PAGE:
HOUSTON (AP) — Luis Resendiz hid quietly in a small room with dozens of classmates after gunshots erupted in a courtyard on his college campus north of Houston.
There his mind quickly drifted to last month’s Connecticut elementary school massacre that left 20 children dead, wondering if another gunman was on a rampage on the other side of the door.
“I didn’t think something like this could happen,” said Resendiz, 22, who crouched in the room for about 20 minutes before being allowed to leave. “You don’t think about it happening to you.”
A volley of gunshots about noon Tuesday at Lone Star College prompted a lockdown and eventual evacuation of the campus in north Houston. In the end, three people were hospitalized, including a maintenance worker caught in the crossfire and two others who authorities believe were involved in the gunfire.
Late Tuesday, Harris County sheriff’s officials said Carlton Berry, 22, had been charged with aggravated assault in the shooting. Berry remained hospitalized, the officials said. The conditions of the other person involved in the shooting and maintenance worker were not available.
Authorities offered no details on what led to the shooting near an academic building and the campus library. One of the people involved had a student ID, and both people were hospitalized, said Harris County sheriff’s Maj. Armando Tello. A fourth person also was taken to a hospital for a medical condition, he said.
At least 10 patrol cars clustered on the campus’ west side as emergency personnel tended to the wounded and loaded them on stretchers. Students led by officers ran from the buildings where they had been hiding as authorities evacuated the campus.
Keisha Cohn, 27, was in a building about 50 feet away and began running as soon as she heard the shots.
“To stay where I was wasn’t an option,” said Cohen, who fled from a building that houses computers and study areas. All the students were eventually evacuated, running out of buildings as police officers led them to safety.
Mark Zaragosa said he had just come out of an EMT class when he saw two people who were injured and stopped to help them. He described the wounds as minor: One with a gunshot to the knee and another to the buttocks.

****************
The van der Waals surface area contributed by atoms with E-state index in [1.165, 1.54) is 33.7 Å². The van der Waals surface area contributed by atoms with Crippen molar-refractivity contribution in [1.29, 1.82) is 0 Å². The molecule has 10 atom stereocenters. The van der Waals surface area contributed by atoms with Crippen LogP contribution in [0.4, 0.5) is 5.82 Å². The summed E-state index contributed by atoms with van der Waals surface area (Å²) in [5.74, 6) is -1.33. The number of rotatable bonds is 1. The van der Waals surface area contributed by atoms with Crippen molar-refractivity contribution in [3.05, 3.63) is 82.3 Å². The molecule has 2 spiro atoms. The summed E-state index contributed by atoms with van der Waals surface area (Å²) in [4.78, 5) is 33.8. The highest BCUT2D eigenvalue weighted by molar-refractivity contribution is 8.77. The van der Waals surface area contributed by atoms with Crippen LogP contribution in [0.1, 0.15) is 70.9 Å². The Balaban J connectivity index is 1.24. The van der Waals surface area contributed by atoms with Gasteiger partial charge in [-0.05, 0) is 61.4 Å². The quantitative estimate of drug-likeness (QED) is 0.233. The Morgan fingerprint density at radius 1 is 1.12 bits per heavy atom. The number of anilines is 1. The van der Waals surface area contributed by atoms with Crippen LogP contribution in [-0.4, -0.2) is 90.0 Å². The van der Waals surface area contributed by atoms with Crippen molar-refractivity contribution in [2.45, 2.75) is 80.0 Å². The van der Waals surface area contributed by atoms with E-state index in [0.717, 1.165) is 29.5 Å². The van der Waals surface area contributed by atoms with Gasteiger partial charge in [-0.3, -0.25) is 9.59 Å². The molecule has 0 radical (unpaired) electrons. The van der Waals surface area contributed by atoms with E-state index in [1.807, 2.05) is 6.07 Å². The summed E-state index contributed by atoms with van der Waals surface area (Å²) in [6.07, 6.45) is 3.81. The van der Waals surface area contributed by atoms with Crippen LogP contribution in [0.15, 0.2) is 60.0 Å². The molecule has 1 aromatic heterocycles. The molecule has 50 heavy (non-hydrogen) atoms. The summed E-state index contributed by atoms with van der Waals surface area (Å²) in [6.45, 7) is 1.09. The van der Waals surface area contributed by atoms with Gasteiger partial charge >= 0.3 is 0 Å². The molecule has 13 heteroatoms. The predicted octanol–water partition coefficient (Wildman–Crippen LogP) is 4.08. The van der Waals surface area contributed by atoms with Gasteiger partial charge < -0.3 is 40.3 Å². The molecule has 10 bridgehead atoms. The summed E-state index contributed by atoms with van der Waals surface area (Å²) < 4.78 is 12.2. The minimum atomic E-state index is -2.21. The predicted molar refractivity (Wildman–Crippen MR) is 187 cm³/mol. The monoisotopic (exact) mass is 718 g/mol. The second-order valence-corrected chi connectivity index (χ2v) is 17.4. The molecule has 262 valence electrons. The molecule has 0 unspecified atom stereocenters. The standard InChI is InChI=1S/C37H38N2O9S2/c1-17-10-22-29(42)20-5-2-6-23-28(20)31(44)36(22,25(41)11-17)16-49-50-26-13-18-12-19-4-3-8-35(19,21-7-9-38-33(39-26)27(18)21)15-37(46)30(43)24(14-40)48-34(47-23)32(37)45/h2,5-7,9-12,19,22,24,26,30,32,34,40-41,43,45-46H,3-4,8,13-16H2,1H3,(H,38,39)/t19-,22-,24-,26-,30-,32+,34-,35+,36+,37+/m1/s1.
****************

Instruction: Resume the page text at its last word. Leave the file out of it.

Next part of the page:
“As a matter of fact, we were carrying (one man) over to an open area and they (authorities) told us to put him down — with all weapons drawn — and they cuffed him right there,” Zaragosa told KHOU-TV.
The shooting last month at Sandy Hook Elementary School in Newtown, Conn., heightened security concerns at campuses across the country. In Texas, several school districts have either implemented or are considering a plan to allow faculty to carry guns on campus. While guns are not allowed on college campuses, the Texas Legislature this year might debate a bill that would allow them.
Richard Carpenter, chancellor of the Lone Star College System, said the campus is a gun-free zone that “has been safe for 40 years.”
“We think it’s still safe,” he added.
The campus reopened late Tuesday afternoon, with classes expected to resume Wednesday.
Daniel Flores, 19, was in a second-floor tutoring lab with about 60 people when he heard a noise that sounded “like someone was kicking a door.”
Once he and others realized the sound was gunfire, they fled to the nearby student services center, where authorities kept them for about 30 minutes before letting them go.
Cody Harris, 20, said he was in a classroom with six or seven other students waiting for a psychology class to start when he heard eight shots. He and other students looked at each other, said, “I guess we should get out of here,” and fled.
“I was just worried about getting out,” Harris said. “I called my grandmother and asked her to pick me up.”